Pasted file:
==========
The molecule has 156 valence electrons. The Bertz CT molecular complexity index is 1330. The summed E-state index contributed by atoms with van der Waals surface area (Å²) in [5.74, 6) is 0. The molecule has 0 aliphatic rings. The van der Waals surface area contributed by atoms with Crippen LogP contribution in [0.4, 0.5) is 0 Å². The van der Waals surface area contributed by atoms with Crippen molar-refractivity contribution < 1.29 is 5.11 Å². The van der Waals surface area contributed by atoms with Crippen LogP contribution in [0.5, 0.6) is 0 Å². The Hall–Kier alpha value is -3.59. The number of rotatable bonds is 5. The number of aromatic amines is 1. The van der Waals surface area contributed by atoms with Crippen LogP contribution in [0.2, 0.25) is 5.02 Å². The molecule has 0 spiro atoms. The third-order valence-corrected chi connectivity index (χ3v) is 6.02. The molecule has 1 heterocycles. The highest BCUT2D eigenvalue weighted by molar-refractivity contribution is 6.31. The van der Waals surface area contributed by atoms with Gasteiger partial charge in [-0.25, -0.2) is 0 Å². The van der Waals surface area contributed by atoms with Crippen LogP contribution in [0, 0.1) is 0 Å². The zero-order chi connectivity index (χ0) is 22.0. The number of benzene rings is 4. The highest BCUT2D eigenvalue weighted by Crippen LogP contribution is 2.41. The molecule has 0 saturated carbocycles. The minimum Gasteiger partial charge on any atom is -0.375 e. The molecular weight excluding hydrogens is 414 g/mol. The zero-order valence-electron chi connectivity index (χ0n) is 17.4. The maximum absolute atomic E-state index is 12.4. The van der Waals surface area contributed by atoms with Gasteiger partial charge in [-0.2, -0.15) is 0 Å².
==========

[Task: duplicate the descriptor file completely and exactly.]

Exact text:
The molecule has 156 valence electrons. The Bertz CT molecular complexity index is 1330. The summed E-state index contributed by atoms with van der Waals surface area (Å²) in [5.74, 6) is 0. The molecule has 0 aliphatic rings. The van der Waals surface area contributed by atoms with Crippen LogP contribution in [0.4, 0.5) is 0 Å². The van der Waals surface area contributed by atoms with Crippen molar-refractivity contribution < 1.29 is 5.11 Å². The van der Waals surface area contributed by atoms with Crippen LogP contribution in [0.5, 0.6) is 0 Å². The Hall–Kier alpha value is -3.59. The number of rotatable bonds is 5. The number of aromatic amines is 1. The van der Waals surface area contributed by atoms with Crippen LogP contribution in [0.2, 0.25) is 5.02 Å². The molecule has 0 spiro atoms. The third-order valence-corrected chi connectivity index (χ3v) is 6.02. The molecule has 1 heterocycles. The highest BCUT2D eigenvalue weighted by molar-refractivity contribution is 6.31. The van der Waals surface area contributed by atoms with Gasteiger partial charge in [-0.25, -0.2) is 0 Å². The van der Waals surface area contributed by atoms with Crippen LogP contribution in [0, 0.1) is 0 Å². The zero-order chi connectivity index (χ0) is 22.0. The number of benzene rings is 4. The highest BCUT2D eigenvalue weighted by Crippen LogP contribution is 2.41. The molecule has 0 saturated carbocycles. The minimum Gasteiger partial charge on any atom is -0.375 e. The molecular weight excluding hydrogens is 414 g/mol. The zero-order valence-electron chi connectivity index (χ0n) is 17.4. The maximum absolute atomic E-state index is 12.4. The van der Waals surface area contributed by atoms with Gasteiger partial charge in [-0.2, -0.15) is 0 Å².